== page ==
Major stock market indexes closed near session lows Wednesday after the Federal Reserve released minutes from its December meeting. Small caps took heavy fire while Apple (AAPL) extended its slump.
The S&P 500 fell 0.8%. The Nasdaq composite lost 1.2% and fell for a fourth consecutive session. It is the index’s longest and deepest decline since October.
Small caps continued to lag, with the Russell 2000 down a hefty 2.6%. Its four-day slide has wiped out more than 5%.
Volume on the stock market today was lower on the Nasdaq and higher on the New York Stock Exchange, according to unconfirmed data.
Tension Among Fed Officials
In their December meeting, Fed officials developed a consensus that no further rate hikes were needed, according to minutes from the gathering. But the Fed was vague about when or how to trigger any rate cuts. Another rate increase wasn’t ruled out, but some cautioned that keeping a restrictive stance on rates threatens to hurt the economy.
“The minutes reveal the tension within the Federal Open Market Committee,” said Jeffrey Roach, chief economist for LPL Financial. “Participants realize the incredible amount of uncertainty surrounding the macro landscape and they want to keep their options open. Although mildly hawkish in sections, the minutes imply the committee will likely hold rates steady in March but start preparing the markets for a cut later in the year should growth falter.”
The 10-year Treasury yield initially rose after the Fed minutes were released. But soon, the benchmark yield resumed a downward direction. In afternoon trading, it was down 4 basis points to 3.91%.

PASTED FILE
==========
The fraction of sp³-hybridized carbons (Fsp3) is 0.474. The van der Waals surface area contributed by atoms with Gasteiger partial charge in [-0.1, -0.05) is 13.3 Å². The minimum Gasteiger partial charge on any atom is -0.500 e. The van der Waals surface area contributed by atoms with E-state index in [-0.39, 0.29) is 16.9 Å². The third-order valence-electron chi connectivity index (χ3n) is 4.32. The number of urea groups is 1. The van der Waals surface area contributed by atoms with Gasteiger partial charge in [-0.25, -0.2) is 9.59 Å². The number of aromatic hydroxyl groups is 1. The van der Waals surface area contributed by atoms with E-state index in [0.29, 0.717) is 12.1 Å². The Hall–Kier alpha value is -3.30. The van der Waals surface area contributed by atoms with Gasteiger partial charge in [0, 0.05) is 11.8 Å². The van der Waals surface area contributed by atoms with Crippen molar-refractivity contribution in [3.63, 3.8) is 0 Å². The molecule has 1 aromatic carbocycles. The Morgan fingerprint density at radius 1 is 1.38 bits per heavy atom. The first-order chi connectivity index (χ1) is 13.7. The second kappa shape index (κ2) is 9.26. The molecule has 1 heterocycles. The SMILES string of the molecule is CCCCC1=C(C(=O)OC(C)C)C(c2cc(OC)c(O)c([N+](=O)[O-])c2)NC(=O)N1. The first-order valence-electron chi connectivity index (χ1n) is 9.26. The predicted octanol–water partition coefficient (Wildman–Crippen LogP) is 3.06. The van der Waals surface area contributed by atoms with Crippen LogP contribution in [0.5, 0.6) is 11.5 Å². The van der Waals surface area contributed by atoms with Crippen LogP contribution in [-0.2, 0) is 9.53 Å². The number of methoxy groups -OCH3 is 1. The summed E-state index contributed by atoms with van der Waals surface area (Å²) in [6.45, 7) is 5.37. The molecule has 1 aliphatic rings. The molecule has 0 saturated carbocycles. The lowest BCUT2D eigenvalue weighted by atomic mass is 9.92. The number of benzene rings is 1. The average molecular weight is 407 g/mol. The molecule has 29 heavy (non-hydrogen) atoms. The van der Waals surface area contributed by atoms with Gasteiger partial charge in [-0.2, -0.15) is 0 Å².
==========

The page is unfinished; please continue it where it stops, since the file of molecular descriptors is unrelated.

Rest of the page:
Santa Claus Indicator Bodes Poorly
While much of Wall Street referred to December market gains as the Santa Claus Rally, the indicator discovered by the Stock Trader’s Almanac is really a seven-day period. Stock market indexes tend to rise in the final five sessions of the year and the first two of the new year. But when indexes fall in that period, bear markets or significant declines can be expected, the Almanac says.
With that seven-day period ending with Wednesday’s trading, the S&P 500 is down 0.9% over that time span. That makes it its first Santa Claus Rally decline since 2015-16, according to Dow Jones Market Data. The Nasdaq also is down over the seven-day period and the Dow is barely higher.
Apple fell nearly 0.8% for a third straight decline, falling about 5% over this period. That is its worst three-day stretch since early September, when it fell 6.1%. Shares are trading below the 50-day moving average, 4.5% below the 192.93 buy point of a Dec. 5 breakout.
For now, there’s no sell signal in Apple. The stock, which was the first to top a $3 trillion valuation last year, has lost more than $150 billion in market cap during its losing streak, according to Dow Jones Market Data.
Arm Holdings (ARM) has erased almost an entire 20% gain from its 64.92 buy point. But the chip stock found support around that entry and closed near the session’s highs. Industrial services provider APi Group (APG) gapped down more than 6% in heavy trading, and has lost nearly 11% so far this week.
IBD 50 Underperforms Stock Market
The Innovator IBD 50 (FFTY) exchange traded fund underperformed Wednesday with a 2.8% tumble. The ETF is now below its 200-day moving average. But it remains above the 50-day line and is forming a cup-with-handle base.
Among IBD 50 stocks of note, Cloudflare (NET) has erased a 14% gain from its 76.07 buy point, which is a round-trip sell signal. Irish airline Ryanair Holdings (RYAAY) is rapidly descending, along with other travel stocks. It’s down about 9% this week.
Dozens of IBD 50 and other high-rated stocks have fallen below their 21-day exponential moving averages. While that’s not necessarily a sell signal, it does illustrate the broad weakness in growth stocks for the new year.
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